It may be true that inspiration is about 80% solitary graft, day in day out, and that most inspiration comes from a regular routine rather than “lightbulb moments”, but the lockdown has, for many of us, caused a massive rupture in our routine. Musicians, for example, are not able to attend rehearsals, where regular interactions with colleagues fuel creativity – and if there’s one truism about creativity, it is that one must “feed the muse”. Interactions and experiences are the staple diet of the Muse, and the richer our experience, the better fed and healthy the Muse will be. For the musician, experiences are not only musical ones (listening to music, going to concerts, collaborating with other musicians), but life experiences in general – relationships, travel, sights and smells, interactions with others, events large and small. Unfortunately, almost all of these experiences are impossible at present, and this physical confinement can seriously limit the imagination.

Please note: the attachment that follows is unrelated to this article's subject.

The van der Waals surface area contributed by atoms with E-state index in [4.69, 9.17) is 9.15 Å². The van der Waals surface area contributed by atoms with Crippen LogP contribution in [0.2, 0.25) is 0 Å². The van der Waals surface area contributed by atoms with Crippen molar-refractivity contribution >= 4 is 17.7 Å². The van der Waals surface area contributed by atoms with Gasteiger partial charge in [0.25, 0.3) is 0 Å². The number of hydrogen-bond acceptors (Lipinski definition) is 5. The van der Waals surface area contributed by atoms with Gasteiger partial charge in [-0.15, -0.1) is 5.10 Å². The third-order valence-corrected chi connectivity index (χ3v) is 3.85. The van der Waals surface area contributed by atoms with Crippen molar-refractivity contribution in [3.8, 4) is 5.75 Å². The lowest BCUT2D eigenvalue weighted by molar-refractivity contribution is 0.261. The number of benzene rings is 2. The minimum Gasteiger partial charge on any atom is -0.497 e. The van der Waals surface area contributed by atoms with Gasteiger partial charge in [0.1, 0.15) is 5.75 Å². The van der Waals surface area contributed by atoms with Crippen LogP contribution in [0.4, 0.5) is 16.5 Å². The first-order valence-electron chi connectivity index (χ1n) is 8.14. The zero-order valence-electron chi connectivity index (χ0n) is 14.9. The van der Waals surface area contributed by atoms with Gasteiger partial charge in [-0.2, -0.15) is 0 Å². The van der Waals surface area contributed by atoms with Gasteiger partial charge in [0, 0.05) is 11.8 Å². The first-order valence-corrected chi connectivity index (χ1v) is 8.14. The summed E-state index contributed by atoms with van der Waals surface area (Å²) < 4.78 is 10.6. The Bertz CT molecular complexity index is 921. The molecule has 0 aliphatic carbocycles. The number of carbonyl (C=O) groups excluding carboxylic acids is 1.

Another important factor is motivation. Several musician friends have commented to me that without the focus of concerts to prepare for, they see little point in practising. And without regular practising or rehearsals, one slips out of a daily routine, leaving one feeling disoriented, out of sorts, and in some instances, depressed.

In addition, music, art, words need an audience – and this is what I think David Byrne means in his quote at the head of this article. The arts and creativity cannot really thrive in isolation: the musician needs the performance to work towards, the artist the exhibition, the writer the deadline. This is not attention-seeking but rather a significant motivator, and more fuel for the muse.